The University of British Columbia announced Wednesday that it has completed the world’s first molecular-level analysis of Omicron, revealing possible reasons behind the new COVID-19 variant’s high transmissibility.
With the help of a “near atomic resolution” cryo-electron microscope, UBC’s analysis revealed that Omicron’s heavy mutations and ability to evade immunity contribute to its high transmissibility, according to Dr. Sriram Subramaniam, one of the researchers.
“Both the characteristics we see as a result of spike protein mutations—strong binding with human cells and increased antibody evasion—are likely contributing factors to the increased transmissibility of the Omicron variant,” said Subramaniam, a professor in the university’s faculty of medicine’s department of biochemistry and molecular biology, in an article on UBC News.
“These are the underlying mechanisms fuelling the variant’s rapid spread and why Omicron could become the dominant variant of SARS-CoV-2 very quickly.”
The Omicron variant has a record 37 spike protein mutations, which is roughly three to five times more than any previously identified COVID-19 variants.
“This is important for two reasons. Firstly, because the spike protein is how the virus attaches to and infects human cells. Secondly, because antibodies attach to the spike protein in order to neutralize the virus,” Subramaniam said
“Therefore, small mutations on the spike protein have potentially big implications for how the virus is transmitted, how our body fights it off, and the effectiveness of treatments.”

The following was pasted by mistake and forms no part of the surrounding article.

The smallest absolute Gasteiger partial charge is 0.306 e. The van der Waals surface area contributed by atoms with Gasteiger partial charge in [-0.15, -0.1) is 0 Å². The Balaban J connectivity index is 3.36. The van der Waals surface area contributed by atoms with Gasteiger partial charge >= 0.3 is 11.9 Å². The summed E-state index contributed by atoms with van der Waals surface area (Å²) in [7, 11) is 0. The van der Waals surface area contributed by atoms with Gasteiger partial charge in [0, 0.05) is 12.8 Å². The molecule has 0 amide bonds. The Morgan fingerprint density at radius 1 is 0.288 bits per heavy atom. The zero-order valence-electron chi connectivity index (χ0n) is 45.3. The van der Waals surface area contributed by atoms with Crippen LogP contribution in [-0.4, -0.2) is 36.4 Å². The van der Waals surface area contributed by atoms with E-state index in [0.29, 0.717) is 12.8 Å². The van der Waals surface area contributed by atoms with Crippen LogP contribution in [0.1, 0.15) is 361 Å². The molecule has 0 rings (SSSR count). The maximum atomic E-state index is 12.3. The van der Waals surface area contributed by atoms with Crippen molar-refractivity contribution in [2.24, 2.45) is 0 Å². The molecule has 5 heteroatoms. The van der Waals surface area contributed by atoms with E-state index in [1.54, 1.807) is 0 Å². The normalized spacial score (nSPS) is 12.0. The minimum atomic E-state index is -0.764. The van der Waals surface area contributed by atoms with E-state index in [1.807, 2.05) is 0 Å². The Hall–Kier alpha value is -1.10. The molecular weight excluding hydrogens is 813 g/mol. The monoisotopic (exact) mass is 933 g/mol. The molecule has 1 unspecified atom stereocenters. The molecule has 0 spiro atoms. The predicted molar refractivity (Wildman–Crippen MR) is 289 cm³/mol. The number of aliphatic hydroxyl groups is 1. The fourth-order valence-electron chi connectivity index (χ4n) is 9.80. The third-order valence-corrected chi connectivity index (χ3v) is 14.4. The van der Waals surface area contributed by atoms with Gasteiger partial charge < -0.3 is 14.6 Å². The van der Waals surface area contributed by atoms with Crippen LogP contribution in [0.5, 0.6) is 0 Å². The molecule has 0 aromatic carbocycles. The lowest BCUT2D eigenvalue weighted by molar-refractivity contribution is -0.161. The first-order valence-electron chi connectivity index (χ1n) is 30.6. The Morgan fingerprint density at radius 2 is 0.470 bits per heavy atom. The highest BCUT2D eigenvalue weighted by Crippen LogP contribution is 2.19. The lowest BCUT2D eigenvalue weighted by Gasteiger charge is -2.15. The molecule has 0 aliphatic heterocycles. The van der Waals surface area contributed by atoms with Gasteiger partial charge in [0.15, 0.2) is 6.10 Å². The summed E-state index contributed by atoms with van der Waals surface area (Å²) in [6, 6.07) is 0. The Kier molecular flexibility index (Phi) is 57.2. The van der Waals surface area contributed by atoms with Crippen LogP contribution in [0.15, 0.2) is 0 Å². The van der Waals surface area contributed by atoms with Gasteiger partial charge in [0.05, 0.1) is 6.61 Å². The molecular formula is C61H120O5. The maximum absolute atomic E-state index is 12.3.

Usually when a virus mutates, it could potentially become weaker and less transmissible, but that was not the case for the Omicron variant, Subramaniam said in an interview with the Toronto Star.
“So when you have such a large number of mutations, the remarkable thing about this particular variant is it still retains about the same level of efficiency at recognizing our cells [as previous variants].”
He also noted that the Omicron spike protein is more adept than that on any other variant at evading the antibodies used as treatments, as well as dodging the immunity produced by either vaccines or natural infection.
Having taken a closer look at Omicron, Subramaniam said the surprising thing about the virus is that while its interface looks different, it remains effective at binding itself to human cells.
“The good news is that knowing the molecular structure of the spike protein will allow us to develop more effective treatments against Omicron and related variants in the future,” he said in the UBC article.
“Understanding how the virus attaches to and infects human cells means we can develop treatments that disrupt that process and neutralize the virus.”